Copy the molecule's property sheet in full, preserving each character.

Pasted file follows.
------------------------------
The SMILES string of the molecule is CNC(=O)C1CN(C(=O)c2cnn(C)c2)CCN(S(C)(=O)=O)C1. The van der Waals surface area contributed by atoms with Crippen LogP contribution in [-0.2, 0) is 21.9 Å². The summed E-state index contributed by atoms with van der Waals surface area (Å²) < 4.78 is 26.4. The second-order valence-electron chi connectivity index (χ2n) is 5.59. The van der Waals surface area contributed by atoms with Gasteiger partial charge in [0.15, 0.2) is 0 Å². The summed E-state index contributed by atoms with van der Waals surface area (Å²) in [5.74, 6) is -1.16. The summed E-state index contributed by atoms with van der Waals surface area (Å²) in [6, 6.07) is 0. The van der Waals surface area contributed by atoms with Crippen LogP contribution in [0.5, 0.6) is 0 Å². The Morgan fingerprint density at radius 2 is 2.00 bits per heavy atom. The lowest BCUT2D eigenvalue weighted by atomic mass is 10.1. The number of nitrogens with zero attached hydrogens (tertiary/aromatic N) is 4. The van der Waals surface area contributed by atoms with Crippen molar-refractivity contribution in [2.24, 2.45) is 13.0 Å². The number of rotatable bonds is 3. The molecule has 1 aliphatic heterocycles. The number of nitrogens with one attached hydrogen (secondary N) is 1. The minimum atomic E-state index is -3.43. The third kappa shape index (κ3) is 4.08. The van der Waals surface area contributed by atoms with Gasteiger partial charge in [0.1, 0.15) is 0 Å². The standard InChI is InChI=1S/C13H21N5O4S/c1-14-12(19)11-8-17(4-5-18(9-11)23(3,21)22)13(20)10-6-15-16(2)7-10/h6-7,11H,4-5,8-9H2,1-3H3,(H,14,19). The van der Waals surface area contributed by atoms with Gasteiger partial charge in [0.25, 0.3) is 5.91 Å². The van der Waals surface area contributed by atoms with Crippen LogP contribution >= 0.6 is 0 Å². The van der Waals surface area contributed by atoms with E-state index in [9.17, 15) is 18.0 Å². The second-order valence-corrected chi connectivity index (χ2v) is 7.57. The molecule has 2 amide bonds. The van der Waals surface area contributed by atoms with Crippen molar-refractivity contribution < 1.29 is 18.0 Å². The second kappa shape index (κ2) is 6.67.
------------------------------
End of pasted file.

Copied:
The SMILES string of the molecule is CNC(=O)C1CN(C(=O)c2cnn(C)c2)CCN(S(C)(=O)=O)C1. The van der Waals surface area contributed by atoms with Crippen LogP contribution in [-0.2, 0) is 21.9 Å². The summed E-state index contributed by atoms with van der Waals surface area (Å²) < 4.78 is 26.4. The second-order valence-electron chi connectivity index (χ2n) is 5.59. The van der Waals surface area contributed by atoms with Gasteiger partial charge in [0.15, 0.2) is 0 Å². The summed E-state index contributed by atoms with van der Waals surface area (Å²) in [5.74, 6) is -1.16. The summed E-state index contributed by atoms with van der Waals surface area (Å²) in [6, 6.07) is 0. The van der Waals surface area contributed by atoms with Crippen LogP contribution in [0.5, 0.6) is 0 Å². The Morgan fingerprint density at radius 2 is 2.00 bits per heavy atom. The lowest BCUT2D eigenvalue weighted by atomic mass is 10.1. The number of nitrogens with zero attached hydrogens (tertiary/aromatic N) is 4. The van der Waals surface area contributed by atoms with Crippen molar-refractivity contribution in [2.24, 2.45) is 13.0 Å². The number of rotatable bonds is 3. The molecule has 1 aliphatic heterocycles. The number of nitrogens with one attached hydrogen (secondary N) is 1. The minimum atomic E-state index is -3.43. The third kappa shape index (κ3) is 4.08. The van der Waals surface area contributed by atoms with Gasteiger partial charge in [0.1, 0.15) is 0 Å². The standard InChI is InChI=1S/C13H21N5O4S/c1-14-12(19)11-8-17(4-5-18(9-11)23(3,21)22)13(20)10-6-15-16(2)7-10/h6-7,11H,4-5,8-9H2,1-3H3,(H,14,19). The van der Waals surface area contributed by atoms with Gasteiger partial charge in [0.25, 0.3) is 5.91 Å². The van der Waals surface area contributed by atoms with Crippen LogP contribution >= 0.6 is 0 Å². The van der Waals surface area contributed by atoms with E-state index in [9.17, 15) is 18.0 Å². The second-order valence-corrected chi connectivity index (χ2v) is 7.57. The molecule has 2 amide bonds. The van der Waals surface area contributed by atoms with Crippen molar-refractivity contribution < 1.29 is 18.0 Å². The second kappa shape index (κ2) is 6.67.